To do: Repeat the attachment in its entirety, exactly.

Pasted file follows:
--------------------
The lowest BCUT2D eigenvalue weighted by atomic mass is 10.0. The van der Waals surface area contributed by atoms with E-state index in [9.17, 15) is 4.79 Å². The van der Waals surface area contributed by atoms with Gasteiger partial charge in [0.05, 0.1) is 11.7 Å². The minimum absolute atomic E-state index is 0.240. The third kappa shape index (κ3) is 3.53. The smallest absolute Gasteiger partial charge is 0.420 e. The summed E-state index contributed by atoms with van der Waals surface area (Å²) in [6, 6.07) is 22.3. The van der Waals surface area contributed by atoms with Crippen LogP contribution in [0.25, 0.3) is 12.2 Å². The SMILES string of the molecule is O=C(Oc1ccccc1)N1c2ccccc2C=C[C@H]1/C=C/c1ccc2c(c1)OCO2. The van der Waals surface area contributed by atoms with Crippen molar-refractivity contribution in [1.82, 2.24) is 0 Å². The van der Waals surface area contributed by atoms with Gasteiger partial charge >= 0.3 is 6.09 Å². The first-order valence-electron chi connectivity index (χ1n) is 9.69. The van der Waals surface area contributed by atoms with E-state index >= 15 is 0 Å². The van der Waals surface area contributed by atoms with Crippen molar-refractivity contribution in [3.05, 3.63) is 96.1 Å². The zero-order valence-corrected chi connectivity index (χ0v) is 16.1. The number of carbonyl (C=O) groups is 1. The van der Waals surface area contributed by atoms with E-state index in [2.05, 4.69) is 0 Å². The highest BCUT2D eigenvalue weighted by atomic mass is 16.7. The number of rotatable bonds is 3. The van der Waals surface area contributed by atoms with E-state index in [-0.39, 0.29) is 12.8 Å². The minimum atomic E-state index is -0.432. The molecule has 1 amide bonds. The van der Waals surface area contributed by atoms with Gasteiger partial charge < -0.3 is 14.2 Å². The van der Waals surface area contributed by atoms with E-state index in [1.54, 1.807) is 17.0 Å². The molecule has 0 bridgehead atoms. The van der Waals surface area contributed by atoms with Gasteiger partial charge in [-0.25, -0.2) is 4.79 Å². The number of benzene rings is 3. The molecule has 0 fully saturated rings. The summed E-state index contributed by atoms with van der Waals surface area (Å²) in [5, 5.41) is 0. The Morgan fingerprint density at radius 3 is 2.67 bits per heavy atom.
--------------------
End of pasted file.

The lowest BCUT2D eigenvalue weighted by atomic mass is 10.0. The van der Waals surface area contributed by atoms with E-state index in [9.17, 15) is 4.79 Å². The van der Waals surface area contributed by atoms with Gasteiger partial charge in [0.05, 0.1) is 11.7 Å². The minimum absolute atomic E-state index is 0.240. The third kappa shape index (κ3) is 3.53. The smallest absolute Gasteiger partial charge is 0.420 e. The summed E-state index contributed by atoms with van der Waals surface area (Å²) in [6, 6.07) is 22.3. The van der Waals surface area contributed by atoms with Crippen LogP contribution in [0.25, 0.3) is 12.2 Å². The SMILES string of the molecule is O=C(Oc1ccccc1)N1c2ccccc2C=C[C@H]1/C=C/c1ccc2c(c1)OCO2. The van der Waals surface area contributed by atoms with Crippen molar-refractivity contribution in [1.82, 2.24) is 0 Å². The van der Waals surface area contributed by atoms with Gasteiger partial charge >= 0.3 is 6.09 Å². The first-order valence-electron chi connectivity index (χ1n) is 9.69. The van der Waals surface area contributed by atoms with E-state index >= 15 is 0 Å². The van der Waals surface area contributed by atoms with Crippen molar-refractivity contribution in [3.05, 3.63) is 96.1 Å². The zero-order valence-corrected chi connectivity index (χ0v) is 16.1. The number of carbonyl (C=O) groups is 1. The van der Waals surface area contributed by atoms with E-state index in [2.05, 4.69) is 0 Å². The highest BCUT2D eigenvalue weighted by atomic mass is 16.7. The number of rotatable bonds is 3. The van der Waals surface area contributed by atoms with E-state index in [-0.39, 0.29) is 12.8 Å². The minimum atomic E-state index is -0.432. The molecule has 1 amide bonds. The van der Waals surface area contributed by atoms with Gasteiger partial charge < -0.3 is 14.2 Å². The van der Waals surface area contributed by atoms with E-state index in [1.54, 1.807) is 17.0 Å². The molecule has 0 bridgehead atoms. The van der Waals surface area contributed by atoms with Gasteiger partial charge in [-0.25, -0.2) is 4.79 Å². The number of benzene rings is 3. The molecule has 0 fully saturated rings. The summed E-state index contributed by atoms with van der Waals surface area (Å²) in [5, 5.41) is 0. The Morgan fingerprint density at radius 3 is 2.67 bits per heavy atom.